John Buell

John Buell has a PhD in political science, taught for 10 years at College of the Atlantic, and was an Associate Editor of The Progressive for ten years. He lives in Southwest Harbor, Maine and writes on labor and environmental issues. His most recent book, published by Palgrave in August 2011, is "Politics, Religion, and Culture in an Anxious Age." He may be reached at jbuell@acadia.net

Articles by this author

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Friday, July 01, 2011
Born on the Fourth of July?
Lately our political leaders talk a lot about borders. It is an article of faith that we must “secure our borders.” But is the concern for secure borders really a matter of our physical safety, a desire to protect ourselves from violent criminality? Or are we trying to reassert or reclaim clarity, vigor, and validity of the nation state itself in an era that makes nationalism increasingly problematic?
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Thursday, May 12, 2011
Osama and the Culture Warriors
Okay, let me get this straight. A vast swath of land along the Mississippi is now drowning, with an end to the spread of the flooding still weeks away. The Southeast is recovering from a series of tornadoes historic in both scope and intensity. And Texas seeks to recover from the worst forest fires in 90 years and the most severe drought in a century. Yet what seems to concern our leaders and the corporate media the most? Even in death, Osama bin Laden is the focus of attention.
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Wednesday, October 13, 2010
The Faces of Government
I had dinner the other night with one of those villains, a "faceless bureaucrat" working as a wildlife biologist for the Department of the Interior in northern Florida. A college friend of my wife, she had spent many years in research on endangered species, and now has moved into an administrative position where she supervises the research of other wildlife scientists.
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Tuesday, September 14, 2010
The Personal Automobile Makes for a Bad Romance
Reading about another tragic life-altering car crash here on Mount Desert Island reminded me of an old newspaper headline. Ten years ago a newspaper in Saskatchewan, which has a population slightly less than Maine’s, ran an eye-popping headline: 165 People Killed! 7,562 Injured! Over $100,000,000 in Property Damage! Provincial Government Helpless! Expects Same Carnage Next Year!”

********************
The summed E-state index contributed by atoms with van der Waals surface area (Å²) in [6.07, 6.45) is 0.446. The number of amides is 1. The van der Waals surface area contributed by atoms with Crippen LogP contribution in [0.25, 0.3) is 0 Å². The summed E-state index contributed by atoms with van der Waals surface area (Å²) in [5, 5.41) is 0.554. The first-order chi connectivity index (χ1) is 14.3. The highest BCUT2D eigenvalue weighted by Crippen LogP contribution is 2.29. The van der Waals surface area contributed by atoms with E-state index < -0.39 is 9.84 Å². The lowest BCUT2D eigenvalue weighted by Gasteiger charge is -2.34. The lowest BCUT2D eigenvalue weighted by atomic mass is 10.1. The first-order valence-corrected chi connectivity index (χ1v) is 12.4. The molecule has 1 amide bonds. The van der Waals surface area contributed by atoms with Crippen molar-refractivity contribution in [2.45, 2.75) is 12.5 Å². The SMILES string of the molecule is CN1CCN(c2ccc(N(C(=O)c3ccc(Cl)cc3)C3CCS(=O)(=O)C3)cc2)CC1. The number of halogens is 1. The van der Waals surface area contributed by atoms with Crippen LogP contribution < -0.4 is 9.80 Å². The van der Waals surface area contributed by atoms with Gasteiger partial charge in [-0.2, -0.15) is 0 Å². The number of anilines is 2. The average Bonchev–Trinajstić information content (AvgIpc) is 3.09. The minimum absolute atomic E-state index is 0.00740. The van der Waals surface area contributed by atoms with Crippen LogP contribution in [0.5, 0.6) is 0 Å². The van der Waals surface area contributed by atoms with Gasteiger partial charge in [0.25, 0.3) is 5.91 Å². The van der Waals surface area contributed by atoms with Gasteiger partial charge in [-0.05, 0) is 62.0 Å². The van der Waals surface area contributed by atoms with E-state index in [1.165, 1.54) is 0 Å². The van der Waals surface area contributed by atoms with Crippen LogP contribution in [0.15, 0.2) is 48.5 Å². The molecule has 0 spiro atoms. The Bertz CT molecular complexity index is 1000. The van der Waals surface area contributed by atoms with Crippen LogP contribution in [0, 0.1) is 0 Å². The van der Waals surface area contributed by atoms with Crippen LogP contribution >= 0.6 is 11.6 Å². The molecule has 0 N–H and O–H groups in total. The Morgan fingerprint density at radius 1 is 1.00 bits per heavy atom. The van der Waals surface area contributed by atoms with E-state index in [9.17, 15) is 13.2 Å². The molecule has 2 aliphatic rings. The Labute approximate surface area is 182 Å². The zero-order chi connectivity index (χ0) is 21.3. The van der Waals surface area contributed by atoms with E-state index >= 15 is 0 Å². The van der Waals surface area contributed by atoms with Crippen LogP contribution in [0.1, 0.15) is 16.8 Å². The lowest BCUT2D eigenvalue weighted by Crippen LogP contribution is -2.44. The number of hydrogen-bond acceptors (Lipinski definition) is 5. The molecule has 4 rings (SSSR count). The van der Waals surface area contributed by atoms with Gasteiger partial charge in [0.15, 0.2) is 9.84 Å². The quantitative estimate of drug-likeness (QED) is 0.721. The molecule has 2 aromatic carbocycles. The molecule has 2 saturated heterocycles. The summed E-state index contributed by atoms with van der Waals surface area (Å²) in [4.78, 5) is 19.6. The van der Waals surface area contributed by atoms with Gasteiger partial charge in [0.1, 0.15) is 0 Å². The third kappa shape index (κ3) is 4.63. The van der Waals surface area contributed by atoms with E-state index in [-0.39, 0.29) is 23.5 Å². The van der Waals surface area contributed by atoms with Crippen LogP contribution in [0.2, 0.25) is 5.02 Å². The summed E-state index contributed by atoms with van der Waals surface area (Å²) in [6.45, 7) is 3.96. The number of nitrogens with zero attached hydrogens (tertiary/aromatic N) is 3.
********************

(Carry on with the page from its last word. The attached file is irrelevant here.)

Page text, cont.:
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Tuesday, August 31, 2010
Spirituality, Economics and Nature
The United States lags the world in responding to climate change. Guardian columnist George Monbiot points out that as the scientific consensus grows, skeptics gain ground. Though I find the consensus persuasive, science probably won’t win this argument. Social and religious values play a big a role.
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Tuesday, August 17, 2010
Are We Bidding Farewell to Advocacy Journalism?
With the passing of Daniel Schorr and the forced retirement of Helen Thomas, are we bidding farewell to "advocacy journalism," the journalist who makes news rather than reports it? I think not. All journalism is advocacy of one sort or another. That Thomas and Schorr have no clear successors hardly demonstrates the passing of advocacy journalism. A journalist's questions neither are nor can be merely neutral and descriptive. Advocacy journalism remains a staple of the D.C. press corps, but it is advocacy on behalf of the privileged and the powerful.
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Tuesday, August 03, 2010
Afternoon Spent Listening to Talk Radio
Recently on a dull Sunday afternoon I tuned in a local talk radio program. Talk radio generally pains me, not so much because of the content as the tone. Tone and content are not fully severable, but talk radio often conveys less a consistent position than diffuse anger, dogmatic certainty, and contempt for those of differing views and ways of living.
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Tuesday, July 20, 2010
Recovering from Deficit Obsessions
The politics of private and government debt provide an occasion to contest both conventional economic theory and related moral narratives. The old story is that a profligate working class and indulgent governments spent themselves into deserved ruin. Yet as The New York Times reports, the wealthy are now defaulting in dis-proportionate numbers on investment housing loans. But as Robert Reich points out in his blog, working-class Americans "went into such deep debt ... because their wages didn't keep up. The median wage ... dropped between 2001 and 2007. ... [T]he only way ...
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Wednesday, July 07, 2010
Spending Not the Cause of Our Problems
"Runaway government spending" is an easy target now. It is not the cause of our problems. Government spending will not "crowd out" private investors. It is essential in stimulating the demand on which the private sector and even our ability to sustain healthy debt to gross national product ratios depend.
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Tuesday, June 08, 2010
Corporate, Religious Terrorism
Why won’t our leaders call BP a terrorist, a label readily applied not only to Faisal Shazhad but also to radical Muslims? Even if BP is indicted, few will question its right to the best defense money can buy even as police limit Shazhad’s Miranda rights. Our knee-jerk silencing of all radical Muslims while giving BP endless benefits of the doubt limits our ability to assess critical problems.
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